CNDS Summer School on Natural Hazards & Disaster Risk Reduction
Contributed by Siobhan Dolan, University of Reading.
The Centre for Natural Hazards and Disaster Science (CNDS) held a summer school at their department at Uppsala University for early career researchers (ECR) who had an interest in learning more about ‘Natural Hazards in the Anthropocene’ and disaster risk reduction (DRR). This summer school was held on 20-24th August and had 36 ECRs attending, including myself. I am a doctoral researcher from the University of Reading and one of the 13 NERC (Natural Environment Research Council) and DFID (UK Department for International Development) funded Science for Humanitarian Emergencies and Resilience (SHEAR) PhD students focusing on flash flooding and landslides using global forecasting models. To go to this event, I applied for the European Geosciences Union (EGU) who were sponsoring the event. I have only just begun my journey having started my PhD in January this year. I did not really know what to expect from attending the summer school, having the previous experience of only one other summer school (University of Pavia and IRPI summer school on multi hazards in an alpine environment in June 2018). However, any expectations I did have were soon exceeded and the CNDS summer school turned out to be one of my highlights of the year!
The school was organised by Johanna Mård, who did an amazing job – the layout, the breaks and the lectures were all well received, well thought-out and intuitive which lent itself to creative learning and discussion as our spirits, hydration and blood sugar levels were kept at an optimum level over the week. It was co-hosted by Giuliano Di Baldassarre whose paper ‘An Integrative Research Framework to Unravel the Interplay of Natural Hazards and Vulnerabilities’ written with many of his co-workers at the CNDS, was the indicative reading for the summer school and set the scene for understanding DRR and the new framework for novel approaches that can be used to solve the ‘puzzle’ of natural hazards and vulnerabilities.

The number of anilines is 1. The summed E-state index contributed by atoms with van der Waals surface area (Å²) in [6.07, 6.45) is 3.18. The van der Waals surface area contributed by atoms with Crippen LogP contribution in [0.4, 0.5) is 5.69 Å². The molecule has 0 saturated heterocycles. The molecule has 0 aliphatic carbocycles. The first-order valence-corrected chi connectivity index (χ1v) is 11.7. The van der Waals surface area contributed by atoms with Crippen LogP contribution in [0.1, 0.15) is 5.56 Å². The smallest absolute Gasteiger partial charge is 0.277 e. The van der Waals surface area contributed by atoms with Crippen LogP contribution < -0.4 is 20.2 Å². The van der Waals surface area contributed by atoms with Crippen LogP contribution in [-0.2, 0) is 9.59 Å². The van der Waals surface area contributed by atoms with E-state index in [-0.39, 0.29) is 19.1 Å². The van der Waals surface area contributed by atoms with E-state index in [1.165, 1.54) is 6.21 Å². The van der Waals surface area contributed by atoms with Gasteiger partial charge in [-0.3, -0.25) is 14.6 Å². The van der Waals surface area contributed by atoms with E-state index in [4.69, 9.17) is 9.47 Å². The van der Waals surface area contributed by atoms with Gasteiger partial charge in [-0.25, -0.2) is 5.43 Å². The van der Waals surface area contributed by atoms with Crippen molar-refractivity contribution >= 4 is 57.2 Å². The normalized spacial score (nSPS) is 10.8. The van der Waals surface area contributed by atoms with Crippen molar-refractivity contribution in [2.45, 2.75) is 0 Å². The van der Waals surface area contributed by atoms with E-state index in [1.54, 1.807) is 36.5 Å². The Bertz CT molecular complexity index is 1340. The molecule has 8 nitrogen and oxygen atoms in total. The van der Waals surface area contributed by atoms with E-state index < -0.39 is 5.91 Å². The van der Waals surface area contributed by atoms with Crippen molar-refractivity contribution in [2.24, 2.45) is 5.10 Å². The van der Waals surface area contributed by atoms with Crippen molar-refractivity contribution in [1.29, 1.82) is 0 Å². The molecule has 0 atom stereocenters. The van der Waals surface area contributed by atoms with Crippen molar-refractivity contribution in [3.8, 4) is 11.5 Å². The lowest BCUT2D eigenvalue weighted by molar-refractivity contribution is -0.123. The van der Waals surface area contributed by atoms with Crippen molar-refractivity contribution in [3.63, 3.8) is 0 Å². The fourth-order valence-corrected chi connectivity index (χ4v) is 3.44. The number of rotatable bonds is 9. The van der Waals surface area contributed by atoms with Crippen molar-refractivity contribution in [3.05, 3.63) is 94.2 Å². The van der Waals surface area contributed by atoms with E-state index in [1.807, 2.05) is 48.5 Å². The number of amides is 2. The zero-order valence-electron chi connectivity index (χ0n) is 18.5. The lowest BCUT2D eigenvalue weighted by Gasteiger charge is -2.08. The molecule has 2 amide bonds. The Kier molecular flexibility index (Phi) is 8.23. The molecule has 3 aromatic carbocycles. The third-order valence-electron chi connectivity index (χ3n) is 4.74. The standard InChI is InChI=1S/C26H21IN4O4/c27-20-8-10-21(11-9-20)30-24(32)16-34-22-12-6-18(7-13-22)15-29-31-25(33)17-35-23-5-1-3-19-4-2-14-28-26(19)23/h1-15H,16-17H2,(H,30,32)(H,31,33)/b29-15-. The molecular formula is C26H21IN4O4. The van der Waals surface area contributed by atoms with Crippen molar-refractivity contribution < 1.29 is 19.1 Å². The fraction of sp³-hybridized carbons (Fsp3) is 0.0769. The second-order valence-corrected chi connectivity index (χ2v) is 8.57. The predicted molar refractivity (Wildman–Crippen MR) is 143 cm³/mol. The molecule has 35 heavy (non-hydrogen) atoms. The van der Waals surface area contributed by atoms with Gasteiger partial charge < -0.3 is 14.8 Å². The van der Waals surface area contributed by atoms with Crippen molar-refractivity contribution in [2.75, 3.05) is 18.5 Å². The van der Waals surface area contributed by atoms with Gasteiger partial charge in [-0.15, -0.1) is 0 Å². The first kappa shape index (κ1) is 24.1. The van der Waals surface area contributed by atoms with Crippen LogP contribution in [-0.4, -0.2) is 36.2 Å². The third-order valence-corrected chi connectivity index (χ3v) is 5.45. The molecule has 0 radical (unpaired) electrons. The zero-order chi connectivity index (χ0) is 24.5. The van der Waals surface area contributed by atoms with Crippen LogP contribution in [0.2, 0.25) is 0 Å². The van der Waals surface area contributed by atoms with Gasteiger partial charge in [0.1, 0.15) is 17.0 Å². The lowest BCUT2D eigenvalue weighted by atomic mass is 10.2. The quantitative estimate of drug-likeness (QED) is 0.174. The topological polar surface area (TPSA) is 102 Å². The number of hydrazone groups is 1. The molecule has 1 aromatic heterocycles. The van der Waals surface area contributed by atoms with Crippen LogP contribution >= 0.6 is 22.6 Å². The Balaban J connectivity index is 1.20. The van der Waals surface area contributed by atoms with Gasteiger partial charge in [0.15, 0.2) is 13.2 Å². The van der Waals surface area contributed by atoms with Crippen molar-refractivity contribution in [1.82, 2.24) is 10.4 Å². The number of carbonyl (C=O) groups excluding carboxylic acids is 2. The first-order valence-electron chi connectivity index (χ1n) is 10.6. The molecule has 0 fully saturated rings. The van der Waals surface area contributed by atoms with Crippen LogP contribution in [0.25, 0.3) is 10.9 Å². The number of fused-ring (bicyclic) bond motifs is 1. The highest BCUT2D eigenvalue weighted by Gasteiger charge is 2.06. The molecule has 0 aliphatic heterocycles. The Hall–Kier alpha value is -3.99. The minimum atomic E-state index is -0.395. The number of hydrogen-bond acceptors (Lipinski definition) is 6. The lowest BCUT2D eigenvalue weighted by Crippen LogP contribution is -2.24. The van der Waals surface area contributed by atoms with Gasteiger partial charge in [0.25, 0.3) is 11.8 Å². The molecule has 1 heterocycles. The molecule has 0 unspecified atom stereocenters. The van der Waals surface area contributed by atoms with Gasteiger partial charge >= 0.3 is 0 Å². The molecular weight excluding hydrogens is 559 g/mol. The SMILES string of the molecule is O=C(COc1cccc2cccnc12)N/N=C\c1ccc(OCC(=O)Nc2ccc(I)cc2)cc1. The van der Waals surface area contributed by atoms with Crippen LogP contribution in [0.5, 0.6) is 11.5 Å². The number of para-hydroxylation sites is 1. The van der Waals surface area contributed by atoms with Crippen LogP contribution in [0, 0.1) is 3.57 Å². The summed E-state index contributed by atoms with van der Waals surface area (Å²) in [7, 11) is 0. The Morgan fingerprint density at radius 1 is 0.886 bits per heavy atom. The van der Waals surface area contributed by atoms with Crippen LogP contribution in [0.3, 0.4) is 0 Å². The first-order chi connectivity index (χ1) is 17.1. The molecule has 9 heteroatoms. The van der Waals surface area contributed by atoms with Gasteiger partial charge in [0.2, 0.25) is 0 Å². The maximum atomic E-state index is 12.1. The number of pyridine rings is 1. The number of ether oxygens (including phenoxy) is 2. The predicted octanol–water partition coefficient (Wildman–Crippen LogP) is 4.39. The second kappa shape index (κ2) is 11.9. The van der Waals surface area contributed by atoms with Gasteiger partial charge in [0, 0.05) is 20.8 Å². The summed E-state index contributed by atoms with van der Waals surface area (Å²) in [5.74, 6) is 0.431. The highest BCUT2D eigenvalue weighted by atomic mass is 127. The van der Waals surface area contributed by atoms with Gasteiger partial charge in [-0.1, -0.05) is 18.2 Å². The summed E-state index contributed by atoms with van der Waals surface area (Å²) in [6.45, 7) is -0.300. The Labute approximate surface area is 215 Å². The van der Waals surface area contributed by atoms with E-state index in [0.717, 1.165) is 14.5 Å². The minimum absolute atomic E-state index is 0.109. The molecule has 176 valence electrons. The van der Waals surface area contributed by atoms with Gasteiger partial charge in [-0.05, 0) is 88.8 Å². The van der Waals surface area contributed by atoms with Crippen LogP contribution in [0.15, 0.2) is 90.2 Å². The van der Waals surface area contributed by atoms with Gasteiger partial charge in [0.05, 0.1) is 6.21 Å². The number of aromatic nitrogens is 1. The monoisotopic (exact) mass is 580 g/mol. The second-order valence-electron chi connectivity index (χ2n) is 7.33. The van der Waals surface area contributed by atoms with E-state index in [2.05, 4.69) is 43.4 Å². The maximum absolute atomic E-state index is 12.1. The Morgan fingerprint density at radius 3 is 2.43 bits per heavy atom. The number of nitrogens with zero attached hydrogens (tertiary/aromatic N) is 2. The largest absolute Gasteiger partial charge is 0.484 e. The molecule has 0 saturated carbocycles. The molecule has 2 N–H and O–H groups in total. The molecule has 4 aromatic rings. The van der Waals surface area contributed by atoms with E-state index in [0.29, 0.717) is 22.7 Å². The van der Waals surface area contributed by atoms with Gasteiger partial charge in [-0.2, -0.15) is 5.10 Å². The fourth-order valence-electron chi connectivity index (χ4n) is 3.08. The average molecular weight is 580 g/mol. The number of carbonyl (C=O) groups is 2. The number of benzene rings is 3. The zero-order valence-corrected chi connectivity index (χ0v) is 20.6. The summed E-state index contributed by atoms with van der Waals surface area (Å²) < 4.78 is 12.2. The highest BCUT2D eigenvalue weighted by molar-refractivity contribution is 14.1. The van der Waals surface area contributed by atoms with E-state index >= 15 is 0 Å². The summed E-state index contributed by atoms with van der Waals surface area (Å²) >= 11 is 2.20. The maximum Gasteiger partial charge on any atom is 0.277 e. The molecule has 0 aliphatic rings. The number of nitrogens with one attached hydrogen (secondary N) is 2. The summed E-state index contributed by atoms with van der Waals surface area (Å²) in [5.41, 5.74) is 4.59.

During the summer school we had talks from a wide variety of guest lecturers, some of these based on collaboration from Daniel Nohrstedt, vulnerability from Giuliano Di Baldassarre and industry talks from those in the position of being advisors to the government like Fredrik Bynander from the Swedish Defence University. These lectures also included some from Hannah Cloke who introduced the ensemble forecasting system to those who don’t work in the hydrological area of research. Hannah’s slides contained accessible images and flow charts with case studies for the class to follow through the talks. This meant that the concept of a gridded climate forecasting system, the forecasting idea and definition, and how it all links through the ‘warning system’ of a flood risk management system was clear for all students. This was a success in science communication, with scientists from all areas of study enjoying the discussion and being able to understand some of the more complex ideas in hydrological science. For example, a tweet (below) from one of the social scientists present at the summer school, Lauren Dent (University of North Texas) explains this point perfectly. The importance of science communication for HEPEX-ers is apparent from talking to those in academia, as the complex methods, models and predictions that we use every day are hard to communicate to others.